(Host) With Senator Jim Jeffords out of the running in next year’s election, the political parties are assessing the field of candidates.
One person getting some attention is the state’s adjutant general, Martha Rainville.
VPR’s Steve Zind has more.
(Zind) Rainville says this may be her last two-year term as Vermont’s adjutant general. Afterward she would likely leave the military.
In an interview with VPR several months ago, Rainville said that she wants to continue in public service and possibly go into politics.
(Rainville) “I have spent my life in public service in one way or the other and that what means the most to me so I will be looking for opportunities to do just that.”
(Zind) The opportunity may come sooner than Rainville expected. Her name is among those being discussed as a possible candidate for Congress, Senate or statewide office next year.
Political scientist, Eric Davis of Middlebury College, says Rainville would be a strong candidate.
(Davis) “She has ‘high name recognition.’ She’s an excellent public speaker. I think those two things would make her a candidate to look seriously at.”
(Zind) Rainville has been non-partisan in her role as adjutant general, but Davis says she would be an especially attractive candidate for the Republican Party for either U.S. House or Senate. Jim Barnett chairs the Vermont Republican Party.
(Barnett) “We don’t know much about her politically, but clearly she’s the type of person that Republicans would welcome into our camp and want as part of our team in 2006.”
(Zind) ) Barnett says he has spoken with Rainville since the Jeffords announcement.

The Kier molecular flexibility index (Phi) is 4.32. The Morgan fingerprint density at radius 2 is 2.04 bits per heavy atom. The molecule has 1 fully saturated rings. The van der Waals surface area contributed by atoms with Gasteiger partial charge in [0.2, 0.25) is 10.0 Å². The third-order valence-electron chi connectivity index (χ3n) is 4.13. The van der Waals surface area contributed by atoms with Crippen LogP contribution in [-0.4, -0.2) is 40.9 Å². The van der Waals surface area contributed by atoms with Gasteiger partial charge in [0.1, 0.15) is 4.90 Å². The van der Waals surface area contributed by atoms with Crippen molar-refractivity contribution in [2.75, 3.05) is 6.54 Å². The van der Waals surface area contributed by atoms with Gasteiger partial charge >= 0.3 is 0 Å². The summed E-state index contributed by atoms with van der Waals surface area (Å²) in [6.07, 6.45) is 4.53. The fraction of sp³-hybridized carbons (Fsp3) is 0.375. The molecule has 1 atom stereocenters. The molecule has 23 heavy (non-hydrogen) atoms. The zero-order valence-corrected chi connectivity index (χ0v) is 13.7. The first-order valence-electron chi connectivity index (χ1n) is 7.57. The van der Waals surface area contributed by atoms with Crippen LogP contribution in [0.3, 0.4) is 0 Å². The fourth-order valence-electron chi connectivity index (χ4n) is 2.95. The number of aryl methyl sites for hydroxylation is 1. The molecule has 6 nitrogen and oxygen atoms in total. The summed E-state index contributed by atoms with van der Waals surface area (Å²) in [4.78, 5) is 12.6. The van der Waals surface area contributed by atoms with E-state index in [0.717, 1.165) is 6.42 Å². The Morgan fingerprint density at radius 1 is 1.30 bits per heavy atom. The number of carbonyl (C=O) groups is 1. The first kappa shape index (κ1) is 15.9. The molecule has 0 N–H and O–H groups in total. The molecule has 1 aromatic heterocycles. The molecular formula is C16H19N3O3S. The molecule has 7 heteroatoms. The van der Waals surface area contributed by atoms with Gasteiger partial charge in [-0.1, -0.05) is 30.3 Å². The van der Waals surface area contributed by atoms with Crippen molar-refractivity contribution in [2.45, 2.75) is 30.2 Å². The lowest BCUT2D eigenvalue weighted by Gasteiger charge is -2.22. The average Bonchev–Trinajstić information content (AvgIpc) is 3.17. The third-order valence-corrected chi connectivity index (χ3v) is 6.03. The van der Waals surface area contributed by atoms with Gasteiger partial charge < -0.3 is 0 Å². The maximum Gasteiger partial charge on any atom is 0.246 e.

Democratic Party leaders are more guarded in their comments. Party Chairman Peter Mallary:
(Mallary) “This is a person who’s efforts for Vermont so far really seem to transcend the political arena. But if she chose to get into that arena, I’m sure she would make a difference.”
(Zind) Mallary says he hasn’t spoken to Rainville since the Jeffords announcement, but Rainville says she has gotten calls from Democrats and Republicans alike in the past week. She says now isn’t the time for her to make any decisions about entering politics next year.
(Rainville) “I’m very honored and a little bit humbled by the calls that I’ve gotten. But right now, we’re in the process of sending more soldiers off and that has to be my focus right now.”
(Zind) Rainville won’t say how she votes. She’s spoken in support of the U.S. mission in Iraq, but Rainville has also encouraged Vermonters to question the war. She’s also raised questions about the use of the guard in the war and other Pentagon policies.
Rainville claims that right now she doesn’t see herself as a member of any political party.
(Rainville) “I can’t say that I’ve decided in my own mind. I think that I’ve had the luxury of a military officer of not thinking that way, of not having a state-of-mind, where you label yourself ‘one way or the other’.”
(Zind) Rainville says she wants to discourage speculation about a possible candidacy. But as long as she keeps the door open for a run in 2006, its likely speculation will continue to grow.
For Vermont Public Radio, I’m Steve Zind.